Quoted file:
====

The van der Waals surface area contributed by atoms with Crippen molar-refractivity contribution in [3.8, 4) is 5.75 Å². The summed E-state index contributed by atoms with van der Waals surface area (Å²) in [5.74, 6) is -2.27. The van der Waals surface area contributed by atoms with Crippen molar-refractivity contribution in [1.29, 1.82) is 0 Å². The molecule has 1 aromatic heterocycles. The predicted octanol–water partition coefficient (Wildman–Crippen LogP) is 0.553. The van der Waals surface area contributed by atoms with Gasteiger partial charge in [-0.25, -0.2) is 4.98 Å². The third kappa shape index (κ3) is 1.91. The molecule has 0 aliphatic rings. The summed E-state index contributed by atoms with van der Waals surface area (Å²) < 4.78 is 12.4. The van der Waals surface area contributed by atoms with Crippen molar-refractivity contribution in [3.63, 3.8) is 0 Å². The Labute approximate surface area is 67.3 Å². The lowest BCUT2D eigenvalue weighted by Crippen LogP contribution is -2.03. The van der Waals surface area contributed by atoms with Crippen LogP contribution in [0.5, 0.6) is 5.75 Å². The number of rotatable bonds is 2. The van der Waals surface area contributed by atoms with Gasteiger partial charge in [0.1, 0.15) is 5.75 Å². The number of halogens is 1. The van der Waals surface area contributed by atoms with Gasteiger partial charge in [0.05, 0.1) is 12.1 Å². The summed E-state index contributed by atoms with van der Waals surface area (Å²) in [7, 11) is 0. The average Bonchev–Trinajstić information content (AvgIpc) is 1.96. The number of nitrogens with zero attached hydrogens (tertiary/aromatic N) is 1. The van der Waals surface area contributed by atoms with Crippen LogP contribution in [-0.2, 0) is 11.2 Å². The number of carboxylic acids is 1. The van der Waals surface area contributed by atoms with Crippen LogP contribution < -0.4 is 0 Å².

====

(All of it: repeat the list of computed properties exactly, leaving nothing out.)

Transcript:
The van der Waals surface area contributed by atoms with Crippen molar-refractivity contribution in [3.8, 4) is 5.75 Å². The summed E-state index contributed by atoms with van der Waals surface area (Å²) in [5.74, 6) is -2.27. The van der Waals surface area contributed by atoms with Crippen molar-refractivity contribution in [1.29, 1.82) is 0 Å². The molecule has 1 aromatic heterocycles. The predicted octanol–water partition coefficient (Wildman–Crippen LogP) is 0.553. The van der Waals surface area contributed by atoms with Gasteiger partial charge in [-0.25, -0.2) is 4.98 Å². The third kappa shape index (κ3) is 1.91. The molecule has 0 aliphatic rings. The summed E-state index contributed by atoms with van der Waals surface area (Å²) < 4.78 is 12.4. The van der Waals surface area contributed by atoms with Crippen molar-refractivity contribution in [3.63, 3.8) is 0 Å². The Labute approximate surface area is 67.3 Å². The lowest BCUT2D eigenvalue weighted by Crippen LogP contribution is -2.03. The van der Waals surface area contributed by atoms with Crippen LogP contribution in [0.5, 0.6) is 5.75 Å². The number of rotatable bonds is 2. The van der Waals surface area contributed by atoms with Gasteiger partial charge in [0.1, 0.15) is 5.75 Å². The number of halogens is 1. The van der Waals surface area contributed by atoms with Gasteiger partial charge in [0.05, 0.1) is 12.1 Å². The summed E-state index contributed by atoms with van der Waals surface area (Å²) in [7, 11) is 0. The average Bonchev–Trinajstić information content (AvgIpc) is 1.96. The number of nitrogens with zero attached hydrogens (tertiary/aromatic N) is 1. The van der Waals surface area contributed by atoms with Crippen LogP contribution in [-0.2, 0) is 11.2 Å². The number of carboxylic acids is 1. The van der Waals surface area contributed by atoms with Crippen LogP contribution < -0.4 is 0 Å².